MF: The biggest challenges are:

  • Education of the customer base. This is a challenge worldwide.

  • Creating a buying environment where the customer understands what they are paying for isn’t just software, but software plus service. It is the value-added approach to what the ASP can do for a company as it specifically relates to that industry, creating a vertical focus as opposed to horizontal.

  • Creating common ASP standards, vocabulary and terminologies.

    KF: Our challenges are:

  • Finding good and qualified people who understand this new technology, and have the right risk attitude. People here tend to prefer a little bit more structure. They are less able, on a personal level, to handle an environment where business models change and evolve very quickly. So, finding people who are able to work in an unstructured environment, help management put structure around it, and be prepared to make mistakes and move forward is a big, big challenge for any IT company here. There is just such a great demand for IT people here and telling people why your company is better than another is also a challenge.

  • Specific to an ASP of course is education. As we are targeting the hi-tech electronics industry, our customers know technology and they are comfortable with an outsourcing model. This is one of the reasons why we want to target at the hi-tech and electronics sector as we believe their adoption rate will be pretty quick. But, for the ASP market in general, it needs a lot of education.

  • Structuring of all these ASP partnerships. The whole ASP model relies on your ability to deliver a pre-bundled solution. As an ASP, you not only have to know what products and services to offer, but how to screen partners and form strategic alliances, deal with service level agreements, as well as how to integrate all the products and services so that the customer sees only one product and deals with only one vendor. Integration is a very big challenge and there is no right answer. So that’s why many ASPs are looking for the best practice.

    ZDNA: What are the opportunities for ASPs?

    MF: Let me point out two very specific sets of opportunities for ASPs in Asia:

  • New start-ups. This is a very fast-moving market with companies adopting and implementing new tools all the time.

  • Companies with a need to relocate their manufacturing or distribution facilities to places with lower operating costs.

    A third may be seen in MNCs, particularly in the US, which have divisions located in countries as far as Singapore or Malaysia, and they want to maintain centralized information exchange. So, this centralized information exchange may be an ASP model that keeps everybody on a common system. With that, there is team control and management where reporting, training and problem-solving become easier. Also, it becomes less expensive every time you get to a greater degree of commonality and less customization of writing special code.

    KF: There is clearly a big growth potential for ASPs. Things are really picking up in the US this year but here I think we are still at the ‘pushing’ stage. Once we get over the introduction stage, it should pick up and enjoy an exponential growth path.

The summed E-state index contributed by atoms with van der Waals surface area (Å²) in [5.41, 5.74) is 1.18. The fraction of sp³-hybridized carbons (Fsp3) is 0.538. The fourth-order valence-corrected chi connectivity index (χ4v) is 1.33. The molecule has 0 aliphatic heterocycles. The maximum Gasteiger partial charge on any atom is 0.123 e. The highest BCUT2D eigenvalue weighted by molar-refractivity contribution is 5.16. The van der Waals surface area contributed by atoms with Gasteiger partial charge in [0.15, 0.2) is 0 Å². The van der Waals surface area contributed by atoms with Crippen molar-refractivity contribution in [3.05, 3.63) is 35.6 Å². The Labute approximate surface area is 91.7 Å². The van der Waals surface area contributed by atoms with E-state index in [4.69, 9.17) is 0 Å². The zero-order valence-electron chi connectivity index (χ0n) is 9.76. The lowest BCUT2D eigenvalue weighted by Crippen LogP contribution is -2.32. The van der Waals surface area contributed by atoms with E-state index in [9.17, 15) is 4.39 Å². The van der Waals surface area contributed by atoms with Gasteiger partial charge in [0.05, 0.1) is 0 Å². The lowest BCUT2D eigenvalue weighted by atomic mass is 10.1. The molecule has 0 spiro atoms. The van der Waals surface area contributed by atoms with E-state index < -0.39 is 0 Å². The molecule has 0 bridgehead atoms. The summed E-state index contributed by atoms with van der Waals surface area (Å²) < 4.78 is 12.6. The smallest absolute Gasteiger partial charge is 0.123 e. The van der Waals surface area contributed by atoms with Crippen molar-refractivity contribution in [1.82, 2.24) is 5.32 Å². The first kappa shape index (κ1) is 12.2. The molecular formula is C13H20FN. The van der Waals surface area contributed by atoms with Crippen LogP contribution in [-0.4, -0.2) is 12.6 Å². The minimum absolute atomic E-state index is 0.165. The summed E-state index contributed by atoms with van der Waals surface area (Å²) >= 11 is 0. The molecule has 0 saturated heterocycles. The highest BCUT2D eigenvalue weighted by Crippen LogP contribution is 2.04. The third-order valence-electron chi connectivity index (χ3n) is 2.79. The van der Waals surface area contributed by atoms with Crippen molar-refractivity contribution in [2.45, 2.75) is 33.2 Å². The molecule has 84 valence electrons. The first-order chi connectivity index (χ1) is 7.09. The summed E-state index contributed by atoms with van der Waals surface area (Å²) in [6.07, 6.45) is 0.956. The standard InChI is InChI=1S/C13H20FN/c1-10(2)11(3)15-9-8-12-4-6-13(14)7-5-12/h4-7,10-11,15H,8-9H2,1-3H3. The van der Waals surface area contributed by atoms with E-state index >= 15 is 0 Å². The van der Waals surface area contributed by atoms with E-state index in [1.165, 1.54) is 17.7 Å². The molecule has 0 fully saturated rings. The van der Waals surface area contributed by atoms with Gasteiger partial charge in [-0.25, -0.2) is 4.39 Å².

In the future, I think customers are going to demand solutions from a few ASPs and not just from one. So, the ability to integrate ASP solutions is going to come with it. Hence, that’s an opportunity to look forward to in the future – more partnerships and strategic alliances – and this, in turn, offers tremendous opportunities for customers to do a true ‘plug-and-play’. They can pick and choose what they want and I think that’s really valuable for customers who need very unique solutions for them to move forward on their strategy.

    From the people side, there are tremendous opportunities to learn a very diverse set of product knowledge and skills as the market is always pushing for the latest and greatest technologies. So, I think ASPs are well-positioned for driving the induction of new technologies into Asia.

    ZDNA: What are the things to look out for when choosing an ASP?

    MF: With regards to the ASP’s financial position, management team, and business philosophy (vertical or horizontal focus), you must understand two elements:

    One is corporate stability – will they be there for the long haul and is there a good fit. An ASP relationship is truly a partnership where you entrust them with your mission-critical business processes while they provide you a business solution with data integrity and security. This speaks a great deal about why you want to look for corporate compatibility with company culture, as an example.

    The second measure is the scalability of the solution. You can ensure that a company provides a scalable solution based on its complexity or robustness and the number of users. So, the question to ask is whether the ASP can provide solutions or business intelligence that scale up with your business requirements or do you have to change the relationship.

    Finally, the ASP’s notion of service-level agreement (SLA). Is that a bare-bone contract or are there metrics built in that will define what the system uptime will look like? Negotiate on when to do maintenance and back-ups. Do they have a change-management and change-control policy that is well-stated and well-organized? For instance, when new releases of software become available, do they just force it on you or do they ask you if you want it?

    KF: I think it is important for customers today to ask the ASP: Do you know my business? Does it have the domain expertise not only on building a model once but supporting that model on an ongoing basis? Because your business is going to change and you will want your ASP partner to move along and, hopefully, be ahead of you to make better recommendations. So, domain expertise is number one.

    Second, whether the ASP has a fully integrated solution with everything covered all the way from the infrastructure to the applications - all tightly integrated.

    Third, SLAs. I think the industry as a whole is kind of struggling with it. In Asia, we are having a harder time trying to guarantee a certain level of performance because of the international flavor that we are dealing with. So, I would advise customers to push and make sure that they are comfortable with the ASP to deliver a mutually agreed service level.